Might the reports of physical illness in autistic children be not a result of the autism itself, but a result of the stress of coping with a world not optimized for autistic minds? I am pretty sure this idea is not something that would present itself immediately to the mind of a researcher, because they would be looking for the direct results of having autism... They wouldn't be looking for secondary problems.

A more social-science example might be, "Is the higher divorce rate in the parents of disabled children due to the disability itself, or to social perception of the disability?" It's a question of direct versus indirect effects. The indirect can often be prevented without even touching the direct symptoms. Similarly, "How many of the symptoms of autism are associated with the problem of living in a world not designed for autistic minds, and how much are directly related to autism itself?" And I think the physical signs of stress would be a great thing to start with because they are simply a great deal more quantifiable and thus much more attractive to researchers...

Well, first you'd have to find out whether autistic children have more signs of stress-related illness. And before that you'd have to figure out what the effects of stress in children are...


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06 Jul 2009, 2:07 pm

I don't think all of them are, but some cases I vote yes.

Panic disorder
Fibromyalgia
Gastrointestinal problems
Insomnia



Marcia
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06 Jul 2009, 2:31 pm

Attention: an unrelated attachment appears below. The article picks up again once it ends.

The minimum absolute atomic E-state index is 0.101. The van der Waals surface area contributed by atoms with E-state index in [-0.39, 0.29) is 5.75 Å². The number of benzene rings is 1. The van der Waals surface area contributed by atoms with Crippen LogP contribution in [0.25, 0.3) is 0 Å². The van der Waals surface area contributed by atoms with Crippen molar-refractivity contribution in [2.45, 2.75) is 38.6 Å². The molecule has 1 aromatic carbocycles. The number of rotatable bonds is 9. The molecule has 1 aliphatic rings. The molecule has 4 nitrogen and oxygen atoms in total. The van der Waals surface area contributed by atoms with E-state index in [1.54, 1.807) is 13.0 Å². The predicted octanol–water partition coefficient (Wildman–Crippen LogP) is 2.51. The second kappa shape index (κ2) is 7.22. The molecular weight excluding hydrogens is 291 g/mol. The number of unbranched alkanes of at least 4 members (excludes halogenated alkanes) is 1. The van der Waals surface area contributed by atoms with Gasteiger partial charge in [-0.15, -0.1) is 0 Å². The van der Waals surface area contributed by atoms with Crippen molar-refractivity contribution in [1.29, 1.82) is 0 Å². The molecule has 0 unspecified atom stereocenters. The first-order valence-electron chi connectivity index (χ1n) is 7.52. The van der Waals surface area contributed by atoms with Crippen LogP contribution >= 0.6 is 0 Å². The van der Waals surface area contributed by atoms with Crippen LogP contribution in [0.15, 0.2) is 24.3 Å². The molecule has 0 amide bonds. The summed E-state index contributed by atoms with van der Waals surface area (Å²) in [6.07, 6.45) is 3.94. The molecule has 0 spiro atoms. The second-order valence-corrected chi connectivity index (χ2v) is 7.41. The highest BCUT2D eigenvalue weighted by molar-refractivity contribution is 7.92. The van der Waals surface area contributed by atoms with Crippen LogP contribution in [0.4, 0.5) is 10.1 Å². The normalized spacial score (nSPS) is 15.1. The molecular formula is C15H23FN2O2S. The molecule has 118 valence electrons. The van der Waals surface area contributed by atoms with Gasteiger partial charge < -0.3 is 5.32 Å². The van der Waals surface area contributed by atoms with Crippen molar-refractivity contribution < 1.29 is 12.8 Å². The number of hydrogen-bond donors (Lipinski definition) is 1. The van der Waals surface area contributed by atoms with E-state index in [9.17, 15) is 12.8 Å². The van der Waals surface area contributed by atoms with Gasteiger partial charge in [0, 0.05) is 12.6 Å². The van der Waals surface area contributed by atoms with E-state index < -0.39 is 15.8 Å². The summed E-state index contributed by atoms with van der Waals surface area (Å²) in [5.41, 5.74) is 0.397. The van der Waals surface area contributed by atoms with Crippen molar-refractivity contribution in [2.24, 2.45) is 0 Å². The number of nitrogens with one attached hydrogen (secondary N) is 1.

I don't know if this is relevant to your thinking here, Callista, but have you thought about looking into research studies on the children who spent time in orphanages in countries like Romania, in the former Soviet Union?



Callista
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06 Jul 2009, 2:35 pm

No, but that sounds intriguing. I wonder how one would separate the effects of stress and malnutrition, though?


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SabbraCadabra
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06 Jul 2009, 2:39 pm

I just read something interesting last night...basically it sounds like autism causes stress which makes autism even worse... :x

Quote:
"When people chew something, it stimulates the hippocampus region in the brain ( "Chewing Wards Off Dementia," BBC, Mar 8, 00). The hippocampus is sensitive to stress -- it's responsible for your short-term memory, which is usually one of the first things to go when you're supremely stressed out, and it's particularly vulnerable to the stress hormone cortisol "

"In fact, long-term stress can actually damage the sustained adult development of this critical brain area ("Taming Stress," SciAm, Nov 03). So if chewing stimulates this part of the brain, that could counter the common stress side effect -- a shrinking hippocampus."


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Callista
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06 Jul 2009, 2:54 pm

Chewing, huh? hmm... I wonder if some of the stimming we do is like that--meant to ward off stress? That'd really be a "told you so" to all those people trying to stop us from stimming, wouldn't it?


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legionsdad
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06 Jul 2009, 4:39 pm

The human body is amazing. We have all kinds of auto defences. I wonder.



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06 Jul 2009, 5:17 pm